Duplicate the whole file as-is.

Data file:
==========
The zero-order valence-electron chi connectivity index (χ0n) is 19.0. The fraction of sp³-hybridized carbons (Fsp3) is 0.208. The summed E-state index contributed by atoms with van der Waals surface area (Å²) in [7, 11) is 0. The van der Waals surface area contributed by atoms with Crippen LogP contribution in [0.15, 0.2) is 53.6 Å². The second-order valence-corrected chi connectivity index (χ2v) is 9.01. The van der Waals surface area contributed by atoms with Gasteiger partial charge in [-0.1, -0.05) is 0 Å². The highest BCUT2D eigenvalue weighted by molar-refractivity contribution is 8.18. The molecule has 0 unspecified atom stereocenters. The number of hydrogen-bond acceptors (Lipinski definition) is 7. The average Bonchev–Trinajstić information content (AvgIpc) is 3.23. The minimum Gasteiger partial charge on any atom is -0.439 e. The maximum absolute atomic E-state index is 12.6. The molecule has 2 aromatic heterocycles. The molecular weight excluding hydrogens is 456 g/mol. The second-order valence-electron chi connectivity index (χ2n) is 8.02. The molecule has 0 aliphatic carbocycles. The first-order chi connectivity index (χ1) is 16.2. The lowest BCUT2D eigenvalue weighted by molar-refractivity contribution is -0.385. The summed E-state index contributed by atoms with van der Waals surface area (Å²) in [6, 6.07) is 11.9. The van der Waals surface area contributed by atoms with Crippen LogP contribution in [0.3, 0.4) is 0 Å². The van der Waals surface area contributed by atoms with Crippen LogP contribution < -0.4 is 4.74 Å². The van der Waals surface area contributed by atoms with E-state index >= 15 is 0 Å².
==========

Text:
The zero-order valence-electron chi connectivity index (χ0n) is 19.0. The fraction of sp³-hybridized carbons (Fsp3) is 0.208. The summed E-state index contributed by atoms with van der Waals surface area (Å²) in [7, 11) is 0. The van der Waals surface area contributed by atoms with Crippen LogP contribution in [0.15, 0.2) is 53.6 Å². The second-order valence-corrected chi connectivity index (χ2v) is 9.01. The van der Waals surface area contributed by atoms with Gasteiger partial charge in [-0.1, -0.05) is 0 Å². The highest BCUT2D eigenvalue weighted by molar-refractivity contribution is 8.18. The molecule has 0 unspecified atom stereocenters. The number of hydrogen-bond acceptors (Lipinski definition) is 7. The average Bonchev–Trinajstić information content (AvgIpc) is 3.23. The minimum Gasteiger partial charge on any atom is -0.439 e. The maximum absolute atomic E-state index is 12.6. The molecule has 2 aromatic heterocycles. The molecular weight excluding hydrogens is 456 g/mol. The second-order valence-electron chi connectivity index (χ2n) is 8.02. The molecule has 0 aliphatic carbocycles. The first-order chi connectivity index (χ1) is 16.2. The lowest BCUT2D eigenvalue weighted by molar-refractivity contribution is -0.385. The summed E-state index contributed by atoms with van der Waals surface area (Å²) in [6, 6.07) is 11.9. The van der Waals surface area contributed by atoms with Crippen LogP contribution in [0.3, 0.4) is 0 Å². The van der Waals surface area contributed by atoms with Crippen LogP contribution < -0.4 is 4.74 Å². The van der Waals surface area contributed by atoms with E-state index >= 15 is 0 Å².